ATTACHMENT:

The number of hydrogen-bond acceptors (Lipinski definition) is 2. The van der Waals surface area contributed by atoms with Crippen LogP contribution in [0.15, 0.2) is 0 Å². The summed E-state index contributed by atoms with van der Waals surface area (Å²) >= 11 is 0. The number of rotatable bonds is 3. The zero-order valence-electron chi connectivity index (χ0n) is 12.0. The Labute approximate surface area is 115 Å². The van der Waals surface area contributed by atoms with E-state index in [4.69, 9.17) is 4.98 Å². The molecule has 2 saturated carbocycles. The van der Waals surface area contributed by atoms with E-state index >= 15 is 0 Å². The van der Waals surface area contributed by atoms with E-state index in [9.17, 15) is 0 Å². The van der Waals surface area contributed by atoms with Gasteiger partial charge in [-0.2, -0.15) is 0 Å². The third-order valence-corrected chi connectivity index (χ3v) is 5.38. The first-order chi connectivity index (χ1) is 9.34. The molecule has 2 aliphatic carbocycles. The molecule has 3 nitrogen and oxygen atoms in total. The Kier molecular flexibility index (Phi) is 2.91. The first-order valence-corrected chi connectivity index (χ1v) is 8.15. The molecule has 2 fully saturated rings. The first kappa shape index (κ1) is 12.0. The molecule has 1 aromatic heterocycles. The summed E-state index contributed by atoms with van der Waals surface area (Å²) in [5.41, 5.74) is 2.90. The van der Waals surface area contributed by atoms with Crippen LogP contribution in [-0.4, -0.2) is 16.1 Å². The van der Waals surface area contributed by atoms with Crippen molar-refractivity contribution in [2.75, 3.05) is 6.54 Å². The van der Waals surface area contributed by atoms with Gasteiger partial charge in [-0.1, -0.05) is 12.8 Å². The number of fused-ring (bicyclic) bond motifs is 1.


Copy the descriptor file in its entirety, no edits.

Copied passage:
The number of hydrogen-bond acceptors (Lipinski definition) is 2. The van der Waals surface area contributed by atoms with Crippen LogP contribution in [0.15, 0.2) is 0 Å². The summed E-state index contributed by atoms with van der Waals surface area (Å²) >= 11 is 0. The number of rotatable bonds is 3. The zero-order valence-electron chi connectivity index (χ0n) is 12.0. The Labute approximate surface area is 115 Å². The van der Waals surface area contributed by atoms with E-state index in [4.69, 9.17) is 4.98 Å². The molecule has 2 saturated carbocycles. The van der Waals surface area contributed by atoms with E-state index >= 15 is 0 Å². The van der Waals surface area contributed by atoms with E-state index in [9.17, 15) is 0 Å². The van der Waals surface area contributed by atoms with Gasteiger partial charge in [-0.2, -0.15) is 0 Å². The third-order valence-corrected chi connectivity index (χ3v) is 5.38. The first-order chi connectivity index (χ1) is 9.34. The molecule has 2 aliphatic carbocycles. The molecule has 3 nitrogen and oxygen atoms in total. The Kier molecular flexibility index (Phi) is 2.91. The first-order valence-corrected chi connectivity index (χ1v) is 8.15. The molecule has 2 fully saturated rings. The first kappa shape index (κ1) is 12.0. The molecule has 1 aromatic heterocycles. The summed E-state index contributed by atoms with van der Waals surface area (Å²) in [5.41, 5.74) is 2.90. The van der Waals surface area contributed by atoms with Crippen LogP contribution in [-0.4, -0.2) is 16.1 Å². The van der Waals surface area contributed by atoms with Crippen molar-refractivity contribution in [2.75, 3.05) is 6.54 Å². The van der Waals surface area contributed by atoms with Gasteiger partial charge in [-0.1, -0.05) is 12.8 Å². The number of fused-ring (bicyclic) bond motifs is 1.